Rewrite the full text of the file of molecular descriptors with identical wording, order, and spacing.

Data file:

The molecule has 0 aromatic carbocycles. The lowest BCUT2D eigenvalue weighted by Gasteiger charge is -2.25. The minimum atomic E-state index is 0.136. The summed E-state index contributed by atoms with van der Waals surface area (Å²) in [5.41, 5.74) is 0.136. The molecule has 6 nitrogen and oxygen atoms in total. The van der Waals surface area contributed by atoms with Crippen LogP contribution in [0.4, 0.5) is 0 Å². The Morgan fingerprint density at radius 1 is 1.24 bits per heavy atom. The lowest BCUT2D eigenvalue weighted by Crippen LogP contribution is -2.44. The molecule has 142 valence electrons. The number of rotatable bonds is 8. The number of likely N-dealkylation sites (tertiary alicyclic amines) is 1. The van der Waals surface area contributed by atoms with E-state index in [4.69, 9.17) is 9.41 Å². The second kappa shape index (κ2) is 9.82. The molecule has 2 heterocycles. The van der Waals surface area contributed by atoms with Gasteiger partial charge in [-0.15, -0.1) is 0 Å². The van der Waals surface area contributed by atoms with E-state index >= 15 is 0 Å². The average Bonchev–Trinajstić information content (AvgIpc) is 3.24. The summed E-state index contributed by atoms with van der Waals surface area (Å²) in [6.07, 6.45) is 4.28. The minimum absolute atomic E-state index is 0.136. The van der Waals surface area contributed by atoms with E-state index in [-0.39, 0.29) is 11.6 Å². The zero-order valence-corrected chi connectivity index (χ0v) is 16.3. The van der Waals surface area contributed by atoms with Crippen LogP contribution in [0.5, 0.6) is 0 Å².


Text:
The molecule has 0 aromatic carbocycles. The lowest BCUT2D eigenvalue weighted by Gasteiger charge is -2.25. The minimum atomic E-state index is 0.136. The summed E-state index contributed by atoms with van der Waals surface area (Å²) in [5.41, 5.74) is 0.136. The molecule has 6 nitrogen and oxygen atoms in total. The van der Waals surface area contributed by atoms with Crippen LogP contribution in [0.4, 0.5) is 0 Å². The Morgan fingerprint density at radius 1 is 1.24 bits per heavy atom. The lowest BCUT2D eigenvalue weighted by Crippen LogP contribution is -2.44. The molecule has 142 valence electrons. The number of rotatable bonds is 8. The number of likely N-dealkylation sites (tertiary alicyclic amines) is 1. The van der Waals surface area contributed by atoms with E-state index in [4.69, 9.17) is 9.41 Å². The second kappa shape index (κ2) is 9.82. The molecule has 2 heterocycles. The van der Waals surface area contributed by atoms with Gasteiger partial charge in [-0.15, -0.1) is 0 Å². The van der Waals surface area contributed by atoms with E-state index >= 15 is 0 Å². The average Bonchev–Trinajstić information content (AvgIpc) is 3.24. The summed E-state index contributed by atoms with van der Waals surface area (Å²) in [6.07, 6.45) is 4.28. The minimum absolute atomic E-state index is 0.136. The van der Waals surface area contributed by atoms with E-state index in [-0.39, 0.29) is 11.6 Å². The zero-order valence-corrected chi connectivity index (χ0v) is 16.3. The van der Waals surface area contributed by atoms with Crippen LogP contribution in [0.5, 0.6) is 0 Å².